While I really liked this book and it made me think about how I would feel in Anna's situation, I didn't feel quite the same emotional punch that I had when reading Still Alice. That could be because the book was told through Eve's perspective as well as Anna's. I did like how the novel explored the idea of how people love and how that ability to care about another person at such a deep level doesn't fade even though memory might. Overall I thought this was a worthwhile read and I think book groups would find much to discuss.


Note: I received an ARC for review purposes courtesy of the publisher and Netgalley


Wednesday, February 3, 2016

Waiting on Wednesday (174)

"Waiting on" Wednesday is a weekly meme to discuss upcoming books we can't wait to get our hands on. Waiting on Wednesday is hosted by Jill at Breaking the Spine.


This week, I'm waiting on:


The Forbidden Orchid by Sharon Biggs Waller
Release date: March 8, 2016

The adventures of a British girl in China, hunting for the orchid that will save her family.

Staid, responsible Elodie Buchanan is the eldest of ten sisters growing up in a small English market town in 1861. The girls barely know their father, a plant hunter usually off adventuring through China, more myth than man. Then disaster strikes: Mr. Buchanan reneges on his contract to collect an extremely rare and valuable orchid. He will be thrown into debtors’ prison while his daughters are sent to the orphanage and the workhouse.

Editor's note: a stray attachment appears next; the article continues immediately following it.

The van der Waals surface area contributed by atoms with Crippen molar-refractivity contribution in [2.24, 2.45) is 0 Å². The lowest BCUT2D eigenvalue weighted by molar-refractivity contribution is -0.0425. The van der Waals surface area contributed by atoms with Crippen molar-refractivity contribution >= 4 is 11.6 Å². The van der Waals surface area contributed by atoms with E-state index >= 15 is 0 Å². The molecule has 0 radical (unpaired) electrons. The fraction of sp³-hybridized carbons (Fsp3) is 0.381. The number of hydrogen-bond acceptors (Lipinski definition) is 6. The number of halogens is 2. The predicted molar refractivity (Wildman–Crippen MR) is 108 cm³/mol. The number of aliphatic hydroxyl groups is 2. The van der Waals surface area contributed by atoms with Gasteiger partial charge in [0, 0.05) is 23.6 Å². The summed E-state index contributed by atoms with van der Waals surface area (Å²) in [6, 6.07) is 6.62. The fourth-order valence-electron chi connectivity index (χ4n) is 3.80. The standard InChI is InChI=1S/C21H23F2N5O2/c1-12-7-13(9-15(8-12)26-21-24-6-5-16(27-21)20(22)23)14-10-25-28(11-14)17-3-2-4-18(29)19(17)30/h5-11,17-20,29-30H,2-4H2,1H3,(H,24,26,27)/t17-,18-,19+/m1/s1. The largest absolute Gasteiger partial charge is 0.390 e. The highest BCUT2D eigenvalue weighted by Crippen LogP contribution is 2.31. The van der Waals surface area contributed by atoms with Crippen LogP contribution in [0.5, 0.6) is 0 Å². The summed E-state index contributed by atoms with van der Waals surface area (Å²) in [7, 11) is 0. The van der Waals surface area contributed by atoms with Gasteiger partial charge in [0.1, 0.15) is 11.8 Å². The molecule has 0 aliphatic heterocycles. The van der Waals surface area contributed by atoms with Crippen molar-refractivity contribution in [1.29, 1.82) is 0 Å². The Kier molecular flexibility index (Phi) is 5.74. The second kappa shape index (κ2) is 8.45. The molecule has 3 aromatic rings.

Elodie can’t stand by and see her family destroyed, so she persuades her father to return to China once more to try to hunt down the flower—only this time, despite everything she knows about her place in society, Elodie goes with him. She has never before left her village, but what starts as fear turns to wonder as she adapts to seafaring life aboard the tea clipper The Osprey, and later to the new sights, dangers, and romance of China. She comes to find that both the world and her place in it are so much bigger than she’d ever dreamed. But now, even if she canfind the orchid, how can she ever go back to being the staid, responsible Elodie that everybody needs?

This YA historical novel has received a lot of starred reviews. I think the protagonist sounds like a great character and the setting appeals to me too. 


Mata Hari's Last Dance by Michelle Moran
Release date: July 19, 2016

From the international bestselling author of Rebel Queen and Nefertiti comes a captivating novel about the infamous Mata Hari, exotic dancer, adored courtesan, and, possibly, relentless spy.

Paris, 1917. The notorious dancer Mata Hari sits in a cold cell awaiting freedom…or death. Alone and despondent, Mata Hari is as confused as the rest of the world about the charges she’s been arrested on: treason leading to the deaths of thousands of French soldiers.
As Mata Hari waits for her fate to be decided, she relays the story of her life to a reporter who is allowed to visit her in prison. Beginning with her carefree childhood, Mata Hari recounts her father’s cruel abandonment of her family as well her calamitous marriage to a military officer. Taken to the island of Java, Mata Hari refuses to be ruled by her abusive husband and instead learns to dance, paving the way to her stardom as Europe’s most infamous dancer.

From Indian temples and Parisian theatres to German barracks in war-torn Europe, international bestselling author Michelle Moran who “expertly balances fact and fiction” (Associated Press) brings to vibrant life the famed world of Mata Hari: dancer, courtesan, and possibly, spy.

I'm a fan of Michelle Moran's historical fiction and I don't know much about Mata Hari so this novel sounds fascinating to me. 


Tuesday, February 2, 2016

Top Ten Historical Settings



Top Ten Tuesday is an original feature/weekly meme created at The Broke and the Bookish. There is a new subject each week and this week's topic is "Top Ten Historical Settings".




World War II